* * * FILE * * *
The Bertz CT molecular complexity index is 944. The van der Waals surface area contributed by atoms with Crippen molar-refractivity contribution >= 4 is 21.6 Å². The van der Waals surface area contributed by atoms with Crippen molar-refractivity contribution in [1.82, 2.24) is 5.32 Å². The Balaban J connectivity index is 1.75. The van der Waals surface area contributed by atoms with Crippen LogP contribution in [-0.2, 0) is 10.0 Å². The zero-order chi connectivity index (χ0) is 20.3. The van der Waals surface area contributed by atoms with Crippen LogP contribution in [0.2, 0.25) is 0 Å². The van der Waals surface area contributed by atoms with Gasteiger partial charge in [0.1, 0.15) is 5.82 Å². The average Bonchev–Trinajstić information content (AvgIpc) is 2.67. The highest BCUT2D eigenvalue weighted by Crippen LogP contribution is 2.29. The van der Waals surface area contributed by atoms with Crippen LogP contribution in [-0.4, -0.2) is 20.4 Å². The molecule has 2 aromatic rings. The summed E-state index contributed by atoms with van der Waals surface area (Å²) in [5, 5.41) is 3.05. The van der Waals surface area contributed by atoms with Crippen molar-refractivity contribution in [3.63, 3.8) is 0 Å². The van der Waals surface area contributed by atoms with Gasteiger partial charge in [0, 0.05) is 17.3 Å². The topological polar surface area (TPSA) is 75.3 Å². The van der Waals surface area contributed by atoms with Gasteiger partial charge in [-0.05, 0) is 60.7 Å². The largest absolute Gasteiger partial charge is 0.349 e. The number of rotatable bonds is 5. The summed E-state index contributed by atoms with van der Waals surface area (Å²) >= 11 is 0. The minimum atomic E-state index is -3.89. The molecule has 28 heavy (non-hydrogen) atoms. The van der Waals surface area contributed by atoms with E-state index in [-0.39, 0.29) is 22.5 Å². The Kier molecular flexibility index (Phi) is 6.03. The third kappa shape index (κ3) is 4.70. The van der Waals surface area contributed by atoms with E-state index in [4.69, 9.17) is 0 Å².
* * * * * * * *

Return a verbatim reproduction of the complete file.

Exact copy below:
The Bertz CT molecular complexity index is 944. The van der Waals surface area contributed by atoms with Crippen molar-refractivity contribution >= 4 is 21.6 Å². The van der Waals surface area contributed by atoms with Crippen molar-refractivity contribution in [1.82, 2.24) is 5.32 Å². The Balaban J connectivity index is 1.75. The van der Waals surface area contributed by atoms with Crippen LogP contribution in [-0.2, 0) is 10.0 Å². The zero-order chi connectivity index (χ0) is 20.3. The van der Waals surface area contributed by atoms with Crippen LogP contribution in [0.2, 0.25) is 0 Å². The van der Waals surface area contributed by atoms with Gasteiger partial charge in [0.1, 0.15) is 5.82 Å². The average Bonchev–Trinajstić information content (AvgIpc) is 2.67. The highest BCUT2D eigenvalue weighted by Crippen LogP contribution is 2.29. The van der Waals surface area contributed by atoms with Crippen LogP contribution in [-0.4, -0.2) is 20.4 Å². The molecule has 2 aromatic rings. The summed E-state index contributed by atoms with van der Waals surface area (Å²) in [5, 5.41) is 3.05. The van der Waals surface area contributed by atoms with Crippen molar-refractivity contribution in [3.63, 3.8) is 0 Å². The van der Waals surface area contributed by atoms with Gasteiger partial charge in [0, 0.05) is 17.3 Å². The topological polar surface area (TPSA) is 75.3 Å². The van der Waals surface area contributed by atoms with Gasteiger partial charge in [-0.05, 0) is 60.7 Å². The largest absolute Gasteiger partial charge is 0.349 e. The number of rotatable bonds is 5. The summed E-state index contributed by atoms with van der Waals surface area (Å²) >= 11 is 0. The minimum atomic E-state index is -3.89. The molecule has 28 heavy (non-hydrogen) atoms. The van der Waals surface area contributed by atoms with E-state index in [-0.39, 0.29) is 22.5 Å². The Kier molecular flexibility index (Phi) is 6.03. The third kappa shape index (κ3) is 4.70. The van der Waals surface area contributed by atoms with E-state index in [4.69, 9.17) is 0 Å².